The Narnian series was a much-loved part of everyone’s childhood. I’m sure I wasn’t the only one left disappointed when every closet I opened didn’t lead to me Narnia. The mid-century Irish writer’s work Chronicles of Narnia has some 65 million copies in print, where young children are transported into a world modelled on the Arthurian court coexisting with strange and magical creatures. In every plot, the Kingdom is in danger and the children perform some improbable feat in order to rescue it from the grasp of the sinister forces at play. Leading them to victory is a giant, talking lion who seems to appear only when all hope is lost and has a soft spot for school children.
As an adult, rather than the disappointment coming from Narnia not materialising from the back of my closet, it came from the blatant sexism apparent in C.S Lewis’s renowned series. This is hardly surprising given the author’s public attitude towards feminism and women. Lewis’s famous writing group the Inklings a group of literary enthusiasts, associated with the University of Oxford actively excluded women from joining, and approved of a resolution intended to limit the number of women admitted into the university, citing “the appalling danger of our degenerating into a women’s university.” C. S. Lewis was a conservative Christian, and Narnia was layered with strong, even vindictive Christian ideologies. These ideologies and Lewis’s personal opinion of feminism spread to his work.
Lewis’s handling of women and warfare in The Lion, The Witch And The Wardrobe is incredibly condescending. It struck me how he makes the distinction between the purpose of the weapons handed out by Father Christmas; Peter is gifted a sword while the two younger girls, Lucy and Susan, are given a dagger and bow and arrow, presumably for self-defence and only to be used in “great need.”
They are told: “Battles are ugly when women fight.” Combat duty is for men and boys in Narnia, while the women and girls are given limited roles in their involvement in warfare. Note how Susan is given a horn to call for help and Lucy a healing potion meant to revive the injured. Even while carrying weapons, they are for the purpose of assistance, not warfare.
All across time, evident by history, women have led battles as fearless warriors leaving their indelible mark, yet up until 2018, all roles in the British military were not open to women. that is 589 years since Joan of Arc cropped her hair and led the French to victory. That is 2497 years since Artemis I of Caria, made history during the Battle of Salamis in 480 BCE, not to mention Cleopatra, the Greek Amazon, and the Celtic warrior Boudica. Women have been going to war and winning for centuries, so why has it taken so long for them to be permitted to serve in close combat on the front lines?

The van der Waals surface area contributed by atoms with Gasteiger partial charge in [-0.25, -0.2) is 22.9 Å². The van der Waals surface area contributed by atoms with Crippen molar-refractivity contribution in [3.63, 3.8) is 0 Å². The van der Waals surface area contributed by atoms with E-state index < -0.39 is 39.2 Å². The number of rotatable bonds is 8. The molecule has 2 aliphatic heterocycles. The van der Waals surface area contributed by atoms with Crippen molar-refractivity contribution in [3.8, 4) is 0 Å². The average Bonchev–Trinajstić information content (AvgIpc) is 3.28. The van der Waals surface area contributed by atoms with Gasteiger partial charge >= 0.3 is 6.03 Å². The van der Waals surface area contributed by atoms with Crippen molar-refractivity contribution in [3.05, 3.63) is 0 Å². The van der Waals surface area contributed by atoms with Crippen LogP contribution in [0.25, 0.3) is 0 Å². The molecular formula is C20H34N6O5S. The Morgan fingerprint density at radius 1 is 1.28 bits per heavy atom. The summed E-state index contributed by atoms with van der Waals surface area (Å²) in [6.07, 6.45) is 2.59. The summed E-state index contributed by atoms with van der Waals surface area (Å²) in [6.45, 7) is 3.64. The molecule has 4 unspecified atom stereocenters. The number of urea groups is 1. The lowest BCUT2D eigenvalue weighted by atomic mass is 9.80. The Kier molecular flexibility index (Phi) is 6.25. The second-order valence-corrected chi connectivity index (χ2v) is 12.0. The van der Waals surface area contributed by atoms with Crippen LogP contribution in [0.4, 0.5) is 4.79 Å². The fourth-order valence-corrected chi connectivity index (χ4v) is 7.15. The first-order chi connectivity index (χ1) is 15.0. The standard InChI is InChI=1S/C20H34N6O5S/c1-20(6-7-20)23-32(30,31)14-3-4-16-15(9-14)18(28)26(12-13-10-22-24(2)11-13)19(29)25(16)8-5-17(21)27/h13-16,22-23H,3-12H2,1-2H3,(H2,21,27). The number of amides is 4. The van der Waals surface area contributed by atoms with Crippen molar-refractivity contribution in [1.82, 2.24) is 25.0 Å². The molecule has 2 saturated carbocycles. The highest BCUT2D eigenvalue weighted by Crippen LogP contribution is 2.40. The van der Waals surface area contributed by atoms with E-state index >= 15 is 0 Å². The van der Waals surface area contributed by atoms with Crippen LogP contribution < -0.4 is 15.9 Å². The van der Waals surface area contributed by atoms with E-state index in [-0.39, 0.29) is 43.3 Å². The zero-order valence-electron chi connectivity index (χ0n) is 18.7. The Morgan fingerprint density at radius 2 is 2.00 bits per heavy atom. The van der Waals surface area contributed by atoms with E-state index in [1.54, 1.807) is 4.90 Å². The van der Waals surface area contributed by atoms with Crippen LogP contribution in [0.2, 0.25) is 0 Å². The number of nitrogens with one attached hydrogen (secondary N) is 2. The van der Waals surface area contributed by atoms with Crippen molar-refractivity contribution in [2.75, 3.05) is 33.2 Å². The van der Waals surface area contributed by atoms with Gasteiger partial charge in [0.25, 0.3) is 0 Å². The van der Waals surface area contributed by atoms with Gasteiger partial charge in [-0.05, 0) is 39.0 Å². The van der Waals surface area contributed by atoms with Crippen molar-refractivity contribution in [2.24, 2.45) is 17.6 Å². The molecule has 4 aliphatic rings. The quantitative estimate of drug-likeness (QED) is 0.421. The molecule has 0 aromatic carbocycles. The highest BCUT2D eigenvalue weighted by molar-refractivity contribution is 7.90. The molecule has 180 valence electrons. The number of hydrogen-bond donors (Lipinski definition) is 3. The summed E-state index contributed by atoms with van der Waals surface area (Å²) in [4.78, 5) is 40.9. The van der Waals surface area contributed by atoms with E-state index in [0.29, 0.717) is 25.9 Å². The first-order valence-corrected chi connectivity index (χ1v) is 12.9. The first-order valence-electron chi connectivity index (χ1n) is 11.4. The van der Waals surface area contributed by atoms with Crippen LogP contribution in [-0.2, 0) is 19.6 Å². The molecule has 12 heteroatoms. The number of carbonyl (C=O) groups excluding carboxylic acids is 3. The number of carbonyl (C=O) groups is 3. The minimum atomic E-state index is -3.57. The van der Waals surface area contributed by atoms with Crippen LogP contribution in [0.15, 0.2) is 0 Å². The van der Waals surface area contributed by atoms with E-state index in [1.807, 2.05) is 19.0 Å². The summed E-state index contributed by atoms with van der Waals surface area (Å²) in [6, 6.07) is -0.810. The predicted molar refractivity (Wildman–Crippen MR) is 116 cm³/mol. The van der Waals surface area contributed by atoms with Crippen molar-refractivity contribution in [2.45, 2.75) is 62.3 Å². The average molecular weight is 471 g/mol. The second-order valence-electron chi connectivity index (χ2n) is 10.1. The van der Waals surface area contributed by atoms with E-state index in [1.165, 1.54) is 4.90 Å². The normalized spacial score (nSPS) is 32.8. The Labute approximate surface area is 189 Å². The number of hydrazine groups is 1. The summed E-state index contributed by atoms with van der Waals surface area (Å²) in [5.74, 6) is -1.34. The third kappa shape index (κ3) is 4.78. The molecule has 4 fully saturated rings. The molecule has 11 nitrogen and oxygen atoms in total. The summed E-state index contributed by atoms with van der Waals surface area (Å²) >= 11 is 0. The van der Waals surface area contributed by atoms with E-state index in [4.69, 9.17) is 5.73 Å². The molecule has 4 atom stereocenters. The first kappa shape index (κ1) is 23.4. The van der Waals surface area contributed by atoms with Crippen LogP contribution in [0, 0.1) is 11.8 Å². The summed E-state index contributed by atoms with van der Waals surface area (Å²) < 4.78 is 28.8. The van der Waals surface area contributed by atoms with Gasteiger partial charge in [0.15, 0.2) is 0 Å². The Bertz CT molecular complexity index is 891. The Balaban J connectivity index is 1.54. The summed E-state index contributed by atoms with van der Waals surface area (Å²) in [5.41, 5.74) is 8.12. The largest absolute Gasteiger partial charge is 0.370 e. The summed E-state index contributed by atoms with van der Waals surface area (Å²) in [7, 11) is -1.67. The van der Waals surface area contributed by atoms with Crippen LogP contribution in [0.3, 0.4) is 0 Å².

Whilst rereading, I also noticed how Susan, a heroine in earlier books, does not ascend to heaven along with her sister and brothers, because she no longer essentially believes in Narnia. She would much rather “worry about nylons and lipsticks and invitations.” Evidently, in his writing, Susan’s sexual independence is held against her and therefore she is excluded from salvation. In other words, a girl achieving sexual maturity was so abhorrent he had to send her to Hell.
Before he wrote Narnia, Lewis had other stories that took multiple and obvious digs at the concept of feminism. His series of science fiction, space trilogy described a planet where men did manly things like hunt and face God, and women…. where nowhere to be seen. Maybe Lewis banished them to the kitchen. The last book in the Space Trilogy is his most explicitly misogynistic work yet. The main character Jane Studdock prevents God’s salvific plan by using contraception to prevent the saviour, her son from being born. Peace is restored when she abandons her independence and returns to her less than the mediocre husband. The villain in the centre of all this is a sadistic and predatory caricature of lesbian designed to show Lewis’s hardcore homophobia. It is disappointing revisiting a loved book from your childhood, only to discover the underlining misogyny. There is a lot to love about the Narnian series but what it reveals about Lewis’s prejudices is both ugly and astoundingly sad